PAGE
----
Human beings have an inert quality of graciousness, which, when molded in the right way, gives way to philanthropy. It is the desire to promote the welfare of people, to seek solutions to the many problems that plague our society.

Youth today hold a central role in philanthropy. With their never-ending energy and enthusiasm, they are the flag- bearers of philanthropy all over the world. All they need is a bit of guidance, to help them learn about the community’s needs and the grant making process. A few tips on mentoring the youth in philanthropy will come handy.

You Do Not Have To Do It Alone

Training the youth in philanthropy need not be a one person job. Get in contact with like- minded people or community partners. A team will certainly achieve more than you can ever by working alone.

There are multiple organizations active in the field who shall be happy to indulge you in their programs.

Be Specific About Your Role

A youth- philanthropy project is essentially the product of the participants and not the adults mentoring them. Your role here is to advise them, and not to teach them. You need to rely on the youth to take up leadership positions in every aspect of the process.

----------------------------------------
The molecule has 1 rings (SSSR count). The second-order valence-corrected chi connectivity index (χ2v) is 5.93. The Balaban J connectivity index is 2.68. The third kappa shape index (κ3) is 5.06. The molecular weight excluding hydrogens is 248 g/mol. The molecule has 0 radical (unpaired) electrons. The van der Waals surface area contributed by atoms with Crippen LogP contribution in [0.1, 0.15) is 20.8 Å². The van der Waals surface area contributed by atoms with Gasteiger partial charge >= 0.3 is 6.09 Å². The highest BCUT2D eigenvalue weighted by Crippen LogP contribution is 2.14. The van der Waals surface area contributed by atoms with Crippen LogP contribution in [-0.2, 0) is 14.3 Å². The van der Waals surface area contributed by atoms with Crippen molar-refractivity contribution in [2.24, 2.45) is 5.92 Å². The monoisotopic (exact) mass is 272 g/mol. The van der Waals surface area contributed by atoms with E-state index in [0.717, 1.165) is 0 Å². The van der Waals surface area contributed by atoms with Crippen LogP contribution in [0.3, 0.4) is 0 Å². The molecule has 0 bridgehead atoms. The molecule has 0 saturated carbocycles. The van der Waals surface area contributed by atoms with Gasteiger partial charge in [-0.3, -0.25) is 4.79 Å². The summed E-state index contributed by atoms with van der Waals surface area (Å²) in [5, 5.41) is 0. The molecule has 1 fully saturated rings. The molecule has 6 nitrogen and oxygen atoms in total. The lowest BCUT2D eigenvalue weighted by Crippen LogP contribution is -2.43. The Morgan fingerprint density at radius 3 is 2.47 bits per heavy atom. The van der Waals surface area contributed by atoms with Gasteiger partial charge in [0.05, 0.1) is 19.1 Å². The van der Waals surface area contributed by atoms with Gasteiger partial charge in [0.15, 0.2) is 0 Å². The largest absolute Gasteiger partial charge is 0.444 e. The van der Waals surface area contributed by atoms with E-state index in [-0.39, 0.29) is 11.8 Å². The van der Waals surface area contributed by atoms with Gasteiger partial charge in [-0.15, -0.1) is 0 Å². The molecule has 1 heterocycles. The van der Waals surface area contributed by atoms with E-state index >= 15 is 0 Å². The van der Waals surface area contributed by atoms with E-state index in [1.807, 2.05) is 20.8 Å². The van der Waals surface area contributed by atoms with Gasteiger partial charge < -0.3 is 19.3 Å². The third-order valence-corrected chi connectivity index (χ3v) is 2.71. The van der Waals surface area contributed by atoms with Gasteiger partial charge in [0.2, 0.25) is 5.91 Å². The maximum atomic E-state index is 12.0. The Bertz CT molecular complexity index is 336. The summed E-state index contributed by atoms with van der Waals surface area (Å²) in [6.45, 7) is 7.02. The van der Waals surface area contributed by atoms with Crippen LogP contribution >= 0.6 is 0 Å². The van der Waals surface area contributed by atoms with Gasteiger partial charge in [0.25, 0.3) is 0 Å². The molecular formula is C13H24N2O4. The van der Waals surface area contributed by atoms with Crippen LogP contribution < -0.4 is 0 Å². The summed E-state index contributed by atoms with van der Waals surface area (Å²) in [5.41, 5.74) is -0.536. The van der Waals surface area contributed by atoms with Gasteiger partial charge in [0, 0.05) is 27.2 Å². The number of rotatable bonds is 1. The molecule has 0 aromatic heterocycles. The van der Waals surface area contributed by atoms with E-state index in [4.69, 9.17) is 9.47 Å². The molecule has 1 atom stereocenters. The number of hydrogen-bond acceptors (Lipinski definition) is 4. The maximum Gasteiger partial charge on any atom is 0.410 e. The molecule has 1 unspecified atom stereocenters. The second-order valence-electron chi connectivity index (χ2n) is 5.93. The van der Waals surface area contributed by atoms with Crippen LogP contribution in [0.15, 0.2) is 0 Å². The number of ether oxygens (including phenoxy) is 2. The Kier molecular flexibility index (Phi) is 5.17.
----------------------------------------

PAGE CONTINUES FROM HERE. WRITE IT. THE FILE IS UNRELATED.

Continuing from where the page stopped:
A mentor needs to completely alienate oneself from the decision making process. His only aim should be to create a conducive environment where the youths can make sensible and sensitive decisions.

Make it a Fun Activity

Introduce games and other leisure activities wherever you can. This will help participants find their voices whilst helping to foster trust amongst them. A bit of fun and movement helps break the ice and get the movement going.

A strong bond between the students sure is necessary, but nonetheless, the bond between the mentor and the participants has its own significance. Games can be improvised and executed to achieve these objectives.

Step Up, Step Back

It is important to differentiate between situations where you volunteer your voice and where you just step back. The greatest tool while working with youth is silence, and you’ll be amazed at how much you can learn by letting the youth lead.

Young people involved in philanthropy today, aged 8- 21, are extremely thoughtful and professional at making real grant decisions. Even the first- timers are eligible to take leadership roles in the social arena of the program.

All you need to do is to channelize their efficiencies in the best possible way, and, in the process, benefit the society at large.